The University of Chicago is proceeding with its demolition of a historic building across from Jackson Park at 5608 S. Stony Island Avenue. Known as the American Taxi Service Building, the school-owned property was completed in 1928 and featured a sturdy brick and concrete construction with terracotta ornamentation and glass block windows.
Although the 91-year-old building seemed to be in reasonable shape from the outside, university officials told the Chicago Maroon in September that it was “unsafe” and in state of “terrible disrepair.” The structure also failed a city code inspection in June, according to the publication. A university representative said the school has no future plans for the property once the building is brought down.
Ward Miller, executive director of Preservation Chicago, tells Curbed Chicago that he would have liked to have seen more engagement with local stakeholders regarding the fate of the now-doomed building. “Perhaps there was a nonprofit in the neighborhood that could have used the space?” Miller suggests. “It’s being demolished for—all we know—a vacant parcel, so it seems especially wasteful.”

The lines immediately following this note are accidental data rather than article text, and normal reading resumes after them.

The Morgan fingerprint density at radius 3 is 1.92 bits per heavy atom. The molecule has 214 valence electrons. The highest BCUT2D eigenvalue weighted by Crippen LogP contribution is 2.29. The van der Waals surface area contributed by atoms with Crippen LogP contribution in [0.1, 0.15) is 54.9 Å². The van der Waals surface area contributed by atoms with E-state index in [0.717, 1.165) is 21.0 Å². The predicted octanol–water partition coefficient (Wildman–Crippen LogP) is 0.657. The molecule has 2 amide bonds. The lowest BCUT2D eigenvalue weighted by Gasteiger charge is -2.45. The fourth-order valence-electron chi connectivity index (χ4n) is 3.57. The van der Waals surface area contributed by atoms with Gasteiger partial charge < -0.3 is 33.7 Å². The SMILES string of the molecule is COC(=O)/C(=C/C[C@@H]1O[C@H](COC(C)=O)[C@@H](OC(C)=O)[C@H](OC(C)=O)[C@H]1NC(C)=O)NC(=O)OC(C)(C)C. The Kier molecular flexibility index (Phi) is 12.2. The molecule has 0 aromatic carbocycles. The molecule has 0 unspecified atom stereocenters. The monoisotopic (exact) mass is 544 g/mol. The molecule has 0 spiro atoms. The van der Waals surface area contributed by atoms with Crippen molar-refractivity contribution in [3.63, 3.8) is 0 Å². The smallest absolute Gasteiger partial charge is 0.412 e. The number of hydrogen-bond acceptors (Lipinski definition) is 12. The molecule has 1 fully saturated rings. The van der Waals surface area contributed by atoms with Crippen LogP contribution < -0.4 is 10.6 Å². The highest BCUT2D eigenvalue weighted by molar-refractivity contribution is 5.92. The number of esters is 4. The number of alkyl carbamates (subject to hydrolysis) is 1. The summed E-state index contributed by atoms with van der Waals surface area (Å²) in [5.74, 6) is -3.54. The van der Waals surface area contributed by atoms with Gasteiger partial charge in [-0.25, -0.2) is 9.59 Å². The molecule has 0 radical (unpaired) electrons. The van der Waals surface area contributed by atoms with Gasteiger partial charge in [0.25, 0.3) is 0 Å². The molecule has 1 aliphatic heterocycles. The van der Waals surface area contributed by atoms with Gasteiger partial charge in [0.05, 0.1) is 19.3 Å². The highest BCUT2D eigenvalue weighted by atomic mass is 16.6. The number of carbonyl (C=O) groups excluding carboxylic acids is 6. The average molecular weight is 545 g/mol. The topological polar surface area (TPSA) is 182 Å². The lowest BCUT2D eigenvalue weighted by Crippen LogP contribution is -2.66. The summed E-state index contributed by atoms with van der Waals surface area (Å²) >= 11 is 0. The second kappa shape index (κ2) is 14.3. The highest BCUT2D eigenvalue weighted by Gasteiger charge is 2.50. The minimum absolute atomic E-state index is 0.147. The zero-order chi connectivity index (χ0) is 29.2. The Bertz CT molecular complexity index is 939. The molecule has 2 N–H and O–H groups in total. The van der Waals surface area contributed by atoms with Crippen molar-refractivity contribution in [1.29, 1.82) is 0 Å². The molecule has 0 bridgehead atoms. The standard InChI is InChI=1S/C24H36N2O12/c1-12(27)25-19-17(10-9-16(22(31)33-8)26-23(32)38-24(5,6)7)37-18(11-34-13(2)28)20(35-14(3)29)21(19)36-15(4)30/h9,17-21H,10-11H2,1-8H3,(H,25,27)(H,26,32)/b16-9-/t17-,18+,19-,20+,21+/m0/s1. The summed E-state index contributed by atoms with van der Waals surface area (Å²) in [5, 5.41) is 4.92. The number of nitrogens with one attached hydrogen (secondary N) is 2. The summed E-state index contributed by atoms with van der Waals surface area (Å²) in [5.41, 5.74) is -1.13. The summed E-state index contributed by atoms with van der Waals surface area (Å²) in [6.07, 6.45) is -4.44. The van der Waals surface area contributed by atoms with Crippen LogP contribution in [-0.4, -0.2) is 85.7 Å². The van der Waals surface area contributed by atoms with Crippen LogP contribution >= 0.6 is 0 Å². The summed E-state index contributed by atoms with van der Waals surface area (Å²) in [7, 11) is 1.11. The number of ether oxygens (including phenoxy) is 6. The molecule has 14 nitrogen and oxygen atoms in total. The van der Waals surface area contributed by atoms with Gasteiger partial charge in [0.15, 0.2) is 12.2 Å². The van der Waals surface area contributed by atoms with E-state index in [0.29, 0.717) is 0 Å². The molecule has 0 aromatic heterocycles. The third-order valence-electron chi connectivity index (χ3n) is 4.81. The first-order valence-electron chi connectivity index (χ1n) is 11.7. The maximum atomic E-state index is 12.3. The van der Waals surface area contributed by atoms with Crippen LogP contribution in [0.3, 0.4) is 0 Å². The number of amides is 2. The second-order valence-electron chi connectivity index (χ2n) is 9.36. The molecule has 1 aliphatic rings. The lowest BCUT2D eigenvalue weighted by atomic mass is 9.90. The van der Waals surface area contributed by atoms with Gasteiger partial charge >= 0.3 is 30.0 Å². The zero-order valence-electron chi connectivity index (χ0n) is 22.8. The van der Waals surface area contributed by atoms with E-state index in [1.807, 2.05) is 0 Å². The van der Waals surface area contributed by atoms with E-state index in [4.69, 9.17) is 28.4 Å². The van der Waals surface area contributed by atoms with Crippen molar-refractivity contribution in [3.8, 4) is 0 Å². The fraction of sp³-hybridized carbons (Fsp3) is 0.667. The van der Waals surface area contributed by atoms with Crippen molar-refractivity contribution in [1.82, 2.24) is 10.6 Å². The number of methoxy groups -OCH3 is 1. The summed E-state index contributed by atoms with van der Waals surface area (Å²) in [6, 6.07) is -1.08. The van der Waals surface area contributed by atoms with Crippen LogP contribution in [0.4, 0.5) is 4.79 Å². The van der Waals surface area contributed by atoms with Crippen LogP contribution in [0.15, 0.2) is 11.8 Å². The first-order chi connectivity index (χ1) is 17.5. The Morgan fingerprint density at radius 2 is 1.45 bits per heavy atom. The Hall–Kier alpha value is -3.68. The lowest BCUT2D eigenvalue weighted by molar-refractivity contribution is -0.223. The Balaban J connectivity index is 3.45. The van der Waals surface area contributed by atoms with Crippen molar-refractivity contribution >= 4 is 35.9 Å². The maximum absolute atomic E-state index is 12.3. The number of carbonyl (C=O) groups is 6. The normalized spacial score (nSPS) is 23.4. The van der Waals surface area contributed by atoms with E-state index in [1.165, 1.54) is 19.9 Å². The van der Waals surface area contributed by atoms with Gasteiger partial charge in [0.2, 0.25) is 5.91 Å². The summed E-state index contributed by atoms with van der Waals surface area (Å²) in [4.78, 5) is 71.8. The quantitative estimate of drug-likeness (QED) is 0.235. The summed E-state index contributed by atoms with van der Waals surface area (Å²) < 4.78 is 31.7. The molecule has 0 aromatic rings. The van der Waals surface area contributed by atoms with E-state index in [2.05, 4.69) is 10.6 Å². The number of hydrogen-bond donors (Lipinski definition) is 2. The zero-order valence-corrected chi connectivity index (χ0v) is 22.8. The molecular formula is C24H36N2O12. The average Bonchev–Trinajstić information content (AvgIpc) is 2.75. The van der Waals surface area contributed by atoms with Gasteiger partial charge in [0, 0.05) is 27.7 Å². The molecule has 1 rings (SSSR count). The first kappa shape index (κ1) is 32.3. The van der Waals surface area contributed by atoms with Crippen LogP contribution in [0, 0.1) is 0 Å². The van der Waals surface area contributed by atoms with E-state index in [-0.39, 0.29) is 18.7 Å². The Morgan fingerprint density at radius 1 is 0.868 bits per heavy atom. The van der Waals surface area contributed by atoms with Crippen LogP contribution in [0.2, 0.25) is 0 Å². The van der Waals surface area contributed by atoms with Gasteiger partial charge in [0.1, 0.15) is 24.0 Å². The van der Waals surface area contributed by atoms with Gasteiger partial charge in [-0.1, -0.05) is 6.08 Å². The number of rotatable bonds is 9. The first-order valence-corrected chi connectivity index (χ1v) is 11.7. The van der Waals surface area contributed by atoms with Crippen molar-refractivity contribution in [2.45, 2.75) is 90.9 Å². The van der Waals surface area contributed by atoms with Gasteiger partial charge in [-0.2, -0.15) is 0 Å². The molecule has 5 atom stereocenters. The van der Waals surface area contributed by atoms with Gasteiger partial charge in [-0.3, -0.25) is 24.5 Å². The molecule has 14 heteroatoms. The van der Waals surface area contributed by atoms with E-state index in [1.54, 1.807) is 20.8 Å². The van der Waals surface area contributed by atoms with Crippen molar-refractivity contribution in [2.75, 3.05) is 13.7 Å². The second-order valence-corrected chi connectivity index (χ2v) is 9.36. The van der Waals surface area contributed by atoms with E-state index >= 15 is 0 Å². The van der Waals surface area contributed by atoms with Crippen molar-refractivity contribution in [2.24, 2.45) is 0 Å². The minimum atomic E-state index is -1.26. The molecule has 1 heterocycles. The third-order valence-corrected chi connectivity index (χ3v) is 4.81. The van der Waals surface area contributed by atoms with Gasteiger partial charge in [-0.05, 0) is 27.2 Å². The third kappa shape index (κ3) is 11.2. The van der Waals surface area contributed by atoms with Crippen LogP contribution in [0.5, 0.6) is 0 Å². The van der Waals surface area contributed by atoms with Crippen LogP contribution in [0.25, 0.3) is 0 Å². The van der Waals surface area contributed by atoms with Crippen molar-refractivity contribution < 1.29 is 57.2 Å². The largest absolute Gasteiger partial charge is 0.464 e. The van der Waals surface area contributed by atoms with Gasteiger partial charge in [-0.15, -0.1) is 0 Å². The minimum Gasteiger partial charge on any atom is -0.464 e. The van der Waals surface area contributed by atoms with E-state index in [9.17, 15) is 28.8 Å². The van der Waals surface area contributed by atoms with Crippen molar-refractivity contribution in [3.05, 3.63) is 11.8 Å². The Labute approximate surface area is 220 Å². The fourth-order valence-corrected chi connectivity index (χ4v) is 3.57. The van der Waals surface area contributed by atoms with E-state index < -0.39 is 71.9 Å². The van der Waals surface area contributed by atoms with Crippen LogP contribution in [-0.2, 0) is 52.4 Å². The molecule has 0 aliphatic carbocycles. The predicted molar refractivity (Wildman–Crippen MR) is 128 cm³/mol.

The demolition is part of a larger conversation the University of Chicago needs to have about historic preservation, says Miller. “It would be great if the school was more receptive to landmarking buildings on its campus that meet the criteria for protection, as well as engage in more robust discussions about what is being done with its off-campus sites such as the taxi building,” says the preservationist.
An editorial letter published this summer by the Chicago Sun-Times suggested the soon-to-be-vacant lot as an alternative site for the upcoming Obama Presidential Center. The controversial project has endured pushback and a legal challenge over its location in nearby historic Jackson Park. Neither the Obama Foundation nor the University Chicago indicated that the Jackson Park site is under reconsideration.